Translation of a piece that appeared February 22, 2003 in the German newspaper Stuttgarter Zeitung (page 92).
(photo caption) After 7 PM there are already several games in progress at Muddy's Coffeehouse
by Ingrid Kölle
Quality Concept "German Games"
By Udo Bartsch
"I'll trade sheep for wood," announces Brendon Long to his three opponents.
No one takes up the offer.
Concentrating they study their cards and plan their next moves.
Long confesses that for two years he has been under the spell of of the game Die Siedler von Catan by the German game author Klaus Teuber.
He has brought the US version to the San Francisco cafe where every Friday he meets with 30 to 40 game friends.
"I like board games, but I especially like this game. Maybe because it's different every time."
Shortly after 7 o'clock there are already games in progress on five different tables. Tin, a 24-year old Thai, is still looking for players. He doesn't need to wait long: soon a third round of Settlers of Catan begins. "In terms of board games," Tin declares, "it's the absolute favorite." The card players prefer Hearts, Spades and 500 Rummy.
"What gets played depends, of course, on who comes and which games they bring," says David Kaye. He called the San Francisco game evenings to life in 1995. "The idea was to bring people together to play games. Without ulterior motives, without cost, without delusions of grandeur, without that by which someone would get rich."
The cafe owner quickly admits that he isn't making the big money from it. In the seven and a half years of their existence the "SF Games" members have therefore had to change their meeting place seven times already. At the moment they meet at Muddy's Coffeehouse. Kaye has till now always managed to find a place every Friday – and that without group dues. "Come and play with us" says the motto he has had printed on his business cards, on bulletin boards and broadcast on the Internet.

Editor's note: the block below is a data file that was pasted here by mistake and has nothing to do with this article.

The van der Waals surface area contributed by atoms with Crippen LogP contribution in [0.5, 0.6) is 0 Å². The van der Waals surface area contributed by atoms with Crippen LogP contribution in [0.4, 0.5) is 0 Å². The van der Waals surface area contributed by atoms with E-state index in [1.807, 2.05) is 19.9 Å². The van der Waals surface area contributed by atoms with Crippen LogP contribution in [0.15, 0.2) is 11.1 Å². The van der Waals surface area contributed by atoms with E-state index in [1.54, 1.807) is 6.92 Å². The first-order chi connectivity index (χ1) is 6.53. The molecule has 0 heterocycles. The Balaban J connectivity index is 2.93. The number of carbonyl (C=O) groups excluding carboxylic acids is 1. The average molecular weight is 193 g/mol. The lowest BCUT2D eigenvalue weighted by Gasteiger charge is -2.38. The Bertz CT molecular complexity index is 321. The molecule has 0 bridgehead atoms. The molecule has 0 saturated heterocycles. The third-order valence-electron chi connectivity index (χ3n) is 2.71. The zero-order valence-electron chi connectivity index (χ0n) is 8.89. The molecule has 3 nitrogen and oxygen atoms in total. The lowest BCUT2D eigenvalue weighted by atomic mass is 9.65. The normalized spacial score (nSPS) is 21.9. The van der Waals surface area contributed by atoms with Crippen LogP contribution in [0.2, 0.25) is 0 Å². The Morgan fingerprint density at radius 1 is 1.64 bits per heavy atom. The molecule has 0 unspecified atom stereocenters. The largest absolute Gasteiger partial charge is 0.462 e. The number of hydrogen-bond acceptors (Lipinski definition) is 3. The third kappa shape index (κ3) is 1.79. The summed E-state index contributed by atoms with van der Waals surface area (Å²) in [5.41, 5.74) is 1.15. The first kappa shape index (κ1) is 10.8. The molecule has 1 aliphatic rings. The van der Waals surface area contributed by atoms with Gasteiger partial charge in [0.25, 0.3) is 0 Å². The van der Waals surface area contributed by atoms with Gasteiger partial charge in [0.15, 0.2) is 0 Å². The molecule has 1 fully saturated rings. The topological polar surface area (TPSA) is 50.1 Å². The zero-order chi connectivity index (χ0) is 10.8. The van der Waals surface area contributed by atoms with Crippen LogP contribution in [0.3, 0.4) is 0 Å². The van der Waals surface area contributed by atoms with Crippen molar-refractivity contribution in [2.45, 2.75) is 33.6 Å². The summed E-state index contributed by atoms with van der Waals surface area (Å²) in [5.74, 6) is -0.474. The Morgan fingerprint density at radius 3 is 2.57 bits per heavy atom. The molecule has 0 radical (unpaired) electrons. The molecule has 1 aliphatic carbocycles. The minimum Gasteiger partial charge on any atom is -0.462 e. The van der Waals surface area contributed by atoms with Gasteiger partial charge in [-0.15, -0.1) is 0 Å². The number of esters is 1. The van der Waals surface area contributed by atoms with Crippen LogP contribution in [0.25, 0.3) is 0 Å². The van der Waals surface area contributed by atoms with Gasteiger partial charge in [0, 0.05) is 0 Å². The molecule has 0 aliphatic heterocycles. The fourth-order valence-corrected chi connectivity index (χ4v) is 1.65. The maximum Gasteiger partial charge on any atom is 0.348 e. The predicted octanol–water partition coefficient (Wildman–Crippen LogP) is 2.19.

Kaye also likes it much better when a game stimulates thinking. Meanwhile similar loosely organized groups of people who love card and board games exist in every city in greater San Francisco. "The hobby players in Silicon Valley are much more serious about it than the people here," observes Grant May, a 38-year old bookkeeper. His calendar shows that it's also serious to him: on Monday and Wednesday he plays in Silicon Valley, on Friday in San Francisco and since "SF Games" has started an evening just for card players on Tuesdays, he is a regular attendee there as well. "Besides that, last Saturday I also participated in a Games Day. We played from ten in the morning until ten at night."
His favorite game is Titan, a war game that can last up to twenty hours. He appreciates that German board games are so family oriented. "We don't eat together at home even once. Playing a game together is completely ruled out." Dave Anderson, the proud owner of 400 board games likes German strategy games. "Ours are very war oriented," he says. "That comes from the fact that we live in a culture that strongly promotes competition."
The German Samurai, which he compares with the Chinese Go, is one of his favorite board games. Playing is "intellectual stimulation" for him. "Besides, it's a good way to get to know people." Many of his best friends participate in the game evenings and even he even got to know his business partner in this way. "Sometimes we also go to the cinema together or to a party at a house. Shortly many of us will have breakfast together before the demonstration against the war in Iraq."